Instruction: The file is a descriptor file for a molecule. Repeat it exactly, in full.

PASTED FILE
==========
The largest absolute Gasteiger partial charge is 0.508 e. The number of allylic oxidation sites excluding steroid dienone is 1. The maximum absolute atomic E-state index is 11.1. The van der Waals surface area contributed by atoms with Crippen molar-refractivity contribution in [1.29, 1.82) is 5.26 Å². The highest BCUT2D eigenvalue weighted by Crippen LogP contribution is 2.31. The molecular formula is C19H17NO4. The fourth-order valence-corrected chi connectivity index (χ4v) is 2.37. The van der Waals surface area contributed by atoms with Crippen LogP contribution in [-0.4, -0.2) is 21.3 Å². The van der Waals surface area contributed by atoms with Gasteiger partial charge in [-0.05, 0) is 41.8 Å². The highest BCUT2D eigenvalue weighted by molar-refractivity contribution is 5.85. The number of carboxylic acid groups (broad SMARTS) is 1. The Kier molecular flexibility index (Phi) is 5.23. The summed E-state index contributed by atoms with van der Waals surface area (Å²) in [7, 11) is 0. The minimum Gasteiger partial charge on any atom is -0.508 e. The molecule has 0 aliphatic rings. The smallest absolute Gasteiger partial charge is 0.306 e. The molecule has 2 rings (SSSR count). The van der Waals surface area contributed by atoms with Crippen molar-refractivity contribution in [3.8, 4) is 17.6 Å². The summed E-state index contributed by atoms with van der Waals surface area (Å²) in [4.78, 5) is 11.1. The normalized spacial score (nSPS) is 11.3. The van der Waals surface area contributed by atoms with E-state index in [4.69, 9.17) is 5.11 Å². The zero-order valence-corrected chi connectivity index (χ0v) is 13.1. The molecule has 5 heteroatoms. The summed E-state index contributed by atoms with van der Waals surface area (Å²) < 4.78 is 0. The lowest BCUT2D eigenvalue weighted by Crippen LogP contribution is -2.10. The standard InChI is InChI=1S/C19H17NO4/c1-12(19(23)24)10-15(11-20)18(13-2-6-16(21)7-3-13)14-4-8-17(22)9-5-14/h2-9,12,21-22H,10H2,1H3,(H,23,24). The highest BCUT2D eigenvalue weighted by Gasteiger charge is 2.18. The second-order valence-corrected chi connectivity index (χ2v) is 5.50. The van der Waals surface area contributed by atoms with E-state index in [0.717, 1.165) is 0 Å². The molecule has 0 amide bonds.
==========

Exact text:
The largest absolute Gasteiger partial charge is 0.508 e. The number of allylic oxidation sites excluding steroid dienone is 1. The maximum absolute atomic E-state index is 11.1. The van der Waals surface area contributed by atoms with Crippen molar-refractivity contribution in [1.29, 1.82) is 5.26 Å². The highest BCUT2D eigenvalue weighted by Crippen LogP contribution is 2.31. The molecular formula is C19H17NO4. The fourth-order valence-corrected chi connectivity index (χ4v) is 2.37. The van der Waals surface area contributed by atoms with Crippen LogP contribution in [-0.4, -0.2) is 21.3 Å². The van der Waals surface area contributed by atoms with Gasteiger partial charge in [-0.05, 0) is 41.8 Å². The highest BCUT2D eigenvalue weighted by molar-refractivity contribution is 5.85. The number of carboxylic acid groups (broad SMARTS) is 1. The Kier molecular flexibility index (Phi) is 5.23. The summed E-state index contributed by atoms with van der Waals surface area (Å²) in [7, 11) is 0. The minimum Gasteiger partial charge on any atom is -0.508 e. The molecule has 0 aliphatic rings. The smallest absolute Gasteiger partial charge is 0.306 e. The molecule has 2 rings (SSSR count). The van der Waals surface area contributed by atoms with Crippen molar-refractivity contribution in [3.8, 4) is 17.6 Å². The summed E-state index contributed by atoms with van der Waals surface area (Å²) in [4.78, 5) is 11.1. The normalized spacial score (nSPS) is 11.3. The van der Waals surface area contributed by atoms with E-state index in [4.69, 9.17) is 5.11 Å². The zero-order valence-corrected chi connectivity index (χ0v) is 13.1. The molecule has 5 heteroatoms. The summed E-state index contributed by atoms with van der Waals surface area (Å²) < 4.78 is 0. The lowest BCUT2D eigenvalue weighted by Crippen LogP contribution is -2.10. The standard InChI is InChI=1S/C19H17NO4/c1-12(19(23)24)10-15(11-20)18(13-2-6-16(21)7-3-13)14-4-8-17(22)9-5-14/h2-9,12,21-22H,10H2,1H3,(H,23,24). The highest BCUT2D eigenvalue weighted by Gasteiger charge is 2.18. The second-order valence-corrected chi connectivity index (χ2v) is 5.50. The van der Waals surface area contributed by atoms with E-state index in [0.717, 1.165) is 0 Å². The molecule has 0 amide bonds.